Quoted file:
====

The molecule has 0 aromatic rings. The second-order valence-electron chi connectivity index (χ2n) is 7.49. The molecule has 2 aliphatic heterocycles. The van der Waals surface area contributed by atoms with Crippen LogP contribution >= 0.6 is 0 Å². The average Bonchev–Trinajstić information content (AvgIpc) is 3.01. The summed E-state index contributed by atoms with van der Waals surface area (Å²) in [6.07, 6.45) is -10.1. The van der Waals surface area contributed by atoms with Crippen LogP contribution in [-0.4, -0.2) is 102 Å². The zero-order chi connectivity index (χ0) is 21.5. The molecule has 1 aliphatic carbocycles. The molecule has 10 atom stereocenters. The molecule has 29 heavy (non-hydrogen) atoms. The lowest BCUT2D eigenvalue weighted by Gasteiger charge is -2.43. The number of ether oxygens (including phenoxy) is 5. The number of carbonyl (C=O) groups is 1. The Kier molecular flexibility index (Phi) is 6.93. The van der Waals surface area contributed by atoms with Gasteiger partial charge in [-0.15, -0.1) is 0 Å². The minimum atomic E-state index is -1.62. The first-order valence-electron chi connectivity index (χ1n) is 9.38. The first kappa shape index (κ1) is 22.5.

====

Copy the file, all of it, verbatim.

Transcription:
The molecule has 0 aromatic rings. The second-order valence-electron chi connectivity index (χ2n) is 7.49. The molecule has 2 aliphatic heterocycles. The van der Waals surface area contributed by atoms with Crippen LogP contribution >= 0.6 is 0 Å². The average Bonchev–Trinajstić information content (AvgIpc) is 3.01. The summed E-state index contributed by atoms with van der Waals surface area (Å²) in [6.07, 6.45) is -10.1. The van der Waals surface area contributed by atoms with Crippen LogP contribution in [-0.4, -0.2) is 102 Å². The zero-order chi connectivity index (χ0) is 21.5. The molecule has 1 aliphatic carbocycles. The molecule has 10 atom stereocenters. The molecule has 29 heavy (non-hydrogen) atoms. The lowest BCUT2D eigenvalue weighted by Gasteiger charge is -2.43. The number of ether oxygens (including phenoxy) is 5. The number of carbonyl (C=O) groups is 1. The Kier molecular flexibility index (Phi) is 6.93. The van der Waals surface area contributed by atoms with Gasteiger partial charge in [-0.15, -0.1) is 0 Å². The minimum atomic E-state index is -1.62. The first-order valence-electron chi connectivity index (χ1n) is 9.38. The first kappa shape index (κ1) is 22.5.